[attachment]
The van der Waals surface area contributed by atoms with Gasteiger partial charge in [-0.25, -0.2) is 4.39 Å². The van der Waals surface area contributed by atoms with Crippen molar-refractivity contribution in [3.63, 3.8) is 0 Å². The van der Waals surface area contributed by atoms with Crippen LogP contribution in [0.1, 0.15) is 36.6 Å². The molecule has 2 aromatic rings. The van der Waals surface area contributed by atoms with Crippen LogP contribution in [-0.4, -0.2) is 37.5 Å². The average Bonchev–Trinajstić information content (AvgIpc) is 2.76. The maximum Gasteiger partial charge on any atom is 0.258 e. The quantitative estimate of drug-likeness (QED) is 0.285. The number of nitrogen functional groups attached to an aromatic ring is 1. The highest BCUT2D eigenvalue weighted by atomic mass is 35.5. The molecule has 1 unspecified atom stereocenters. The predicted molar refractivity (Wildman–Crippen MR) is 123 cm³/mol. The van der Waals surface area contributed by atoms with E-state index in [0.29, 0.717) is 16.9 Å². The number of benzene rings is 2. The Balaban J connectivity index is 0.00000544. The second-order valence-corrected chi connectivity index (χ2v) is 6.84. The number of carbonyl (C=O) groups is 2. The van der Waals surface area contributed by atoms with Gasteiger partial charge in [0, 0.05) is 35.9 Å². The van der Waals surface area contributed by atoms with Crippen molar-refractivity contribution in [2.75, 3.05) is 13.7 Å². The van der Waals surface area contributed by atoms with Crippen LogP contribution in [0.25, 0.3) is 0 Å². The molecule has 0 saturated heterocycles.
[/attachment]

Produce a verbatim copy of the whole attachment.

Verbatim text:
The van der Waals surface area contributed by atoms with Gasteiger partial charge in [-0.25, -0.2) is 4.39 Å². The van der Waals surface area contributed by atoms with Crippen molar-refractivity contribution in [3.63, 3.8) is 0 Å². The van der Waals surface area contributed by atoms with Crippen LogP contribution in [0.1, 0.15) is 36.6 Å². The molecule has 2 aromatic rings. The van der Waals surface area contributed by atoms with Crippen LogP contribution in [-0.4, -0.2) is 37.5 Å². The average Bonchev–Trinajstić information content (AvgIpc) is 2.76. The maximum Gasteiger partial charge on any atom is 0.258 e. The quantitative estimate of drug-likeness (QED) is 0.285. The number of nitrogen functional groups attached to an aromatic ring is 1. The highest BCUT2D eigenvalue weighted by atomic mass is 35.5. The molecule has 1 unspecified atom stereocenters. The predicted molar refractivity (Wildman–Crippen MR) is 123 cm³/mol. The van der Waals surface area contributed by atoms with E-state index in [0.29, 0.717) is 16.9 Å². The number of benzene rings is 2. The Balaban J connectivity index is 0.00000544. The second-order valence-corrected chi connectivity index (χ2v) is 6.84. The number of carbonyl (C=O) groups is 2. The van der Waals surface area contributed by atoms with Gasteiger partial charge in [0, 0.05) is 35.9 Å². The van der Waals surface area contributed by atoms with Crippen molar-refractivity contribution in [2.75, 3.05) is 13.7 Å². The van der Waals surface area contributed by atoms with Crippen LogP contribution in [0.25, 0.3) is 0 Å². The molecule has 0 saturated heterocycles.